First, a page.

The amount of the prepayment penalty for installment loans has been limited by law since June 11, 2010. For example, this may correspond to a maximum of 1 percent of the remaining debt if the term of the loan is longer than twelve months. If the remaining term is shorter, the prepayment penalty may amount to 0.5 percent of the remaining debt. The upper limit in both cases: The compensation must never exceed the interest costs that would have been incurred up to the end of the term.
The prepayment penalty is not capped for old contracts. The contractual terms of the bank are decisive here. There are providers who do not charge a fee for early loan repayment. Others are less accommodating and incur hefty expenses. Only a look at the small print creates clarity here. Therefore, before you cancel your loan, you should consider the amount of the prepayment penalty in your considerations. Anyone who has already canceled the loan should definitely check the estimated prepayment penalty. Lenders do not always calculate these correctly.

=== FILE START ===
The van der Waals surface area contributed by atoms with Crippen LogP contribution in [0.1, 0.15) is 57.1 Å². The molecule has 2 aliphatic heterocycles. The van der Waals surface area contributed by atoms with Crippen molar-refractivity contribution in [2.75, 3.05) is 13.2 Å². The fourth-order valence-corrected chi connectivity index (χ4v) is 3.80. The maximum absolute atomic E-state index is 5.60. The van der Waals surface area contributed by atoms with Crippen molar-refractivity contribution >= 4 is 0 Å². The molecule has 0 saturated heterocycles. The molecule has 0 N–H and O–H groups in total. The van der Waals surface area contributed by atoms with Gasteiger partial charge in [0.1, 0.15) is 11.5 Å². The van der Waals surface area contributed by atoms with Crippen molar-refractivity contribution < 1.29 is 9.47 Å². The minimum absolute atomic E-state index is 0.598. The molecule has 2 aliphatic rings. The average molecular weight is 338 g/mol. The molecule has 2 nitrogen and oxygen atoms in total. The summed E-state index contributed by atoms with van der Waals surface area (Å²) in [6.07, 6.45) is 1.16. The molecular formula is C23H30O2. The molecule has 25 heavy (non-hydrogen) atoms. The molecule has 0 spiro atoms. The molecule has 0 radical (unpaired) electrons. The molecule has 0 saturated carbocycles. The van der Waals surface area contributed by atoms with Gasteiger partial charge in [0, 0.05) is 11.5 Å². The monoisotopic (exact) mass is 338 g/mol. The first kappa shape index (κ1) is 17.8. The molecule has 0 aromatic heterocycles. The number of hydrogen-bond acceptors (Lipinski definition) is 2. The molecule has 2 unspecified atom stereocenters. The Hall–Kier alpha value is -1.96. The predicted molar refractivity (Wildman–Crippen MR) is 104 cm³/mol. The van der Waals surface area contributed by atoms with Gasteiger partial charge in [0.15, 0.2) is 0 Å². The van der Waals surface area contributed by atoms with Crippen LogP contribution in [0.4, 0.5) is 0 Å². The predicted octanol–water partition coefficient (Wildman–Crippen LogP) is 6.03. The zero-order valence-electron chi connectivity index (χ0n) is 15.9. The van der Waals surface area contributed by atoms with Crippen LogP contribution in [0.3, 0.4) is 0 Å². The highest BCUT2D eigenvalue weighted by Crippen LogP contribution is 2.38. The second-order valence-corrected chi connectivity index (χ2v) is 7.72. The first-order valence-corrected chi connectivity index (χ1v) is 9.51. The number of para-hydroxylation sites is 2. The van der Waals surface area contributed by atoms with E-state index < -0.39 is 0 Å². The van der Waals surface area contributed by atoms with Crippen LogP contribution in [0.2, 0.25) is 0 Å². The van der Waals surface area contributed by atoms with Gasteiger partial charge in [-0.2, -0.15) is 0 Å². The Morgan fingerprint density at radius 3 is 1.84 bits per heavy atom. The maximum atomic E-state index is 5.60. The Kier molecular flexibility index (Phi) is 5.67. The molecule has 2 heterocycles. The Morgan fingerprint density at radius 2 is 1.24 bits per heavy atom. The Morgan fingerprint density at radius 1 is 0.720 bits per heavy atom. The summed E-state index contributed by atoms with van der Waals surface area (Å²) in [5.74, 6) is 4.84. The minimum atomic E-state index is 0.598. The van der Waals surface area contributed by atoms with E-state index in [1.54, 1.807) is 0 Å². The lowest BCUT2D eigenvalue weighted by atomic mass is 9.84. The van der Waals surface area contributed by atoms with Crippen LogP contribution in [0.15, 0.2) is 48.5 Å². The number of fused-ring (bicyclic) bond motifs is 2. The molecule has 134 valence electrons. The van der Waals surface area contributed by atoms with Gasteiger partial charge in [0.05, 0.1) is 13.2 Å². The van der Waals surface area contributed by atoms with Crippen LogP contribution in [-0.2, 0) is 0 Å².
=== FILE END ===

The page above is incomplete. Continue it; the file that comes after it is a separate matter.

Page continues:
It is also possible to cancel the loan after 10 years, without having to pay the bank any compensation. However, installment loans generally do not run for longer than 10 years. The ten-year rule is therefore particularly relevant for very large loans, such as a construction loan.
These notice periods apply to consumer loans
Since June 11, 2010, the notice period for consumer loans can be a maximum of one month. Longer periods of notice are therefore no longer legally permissible for consumer loans. However, contracts before June 11, 2010 still have a three-month notice period. Before signing a loan contract, you should always check the cancellation policy and check with the provider if necessary. If you decide to cancel the loan, this should always be done in writing and ideally by a registered letter.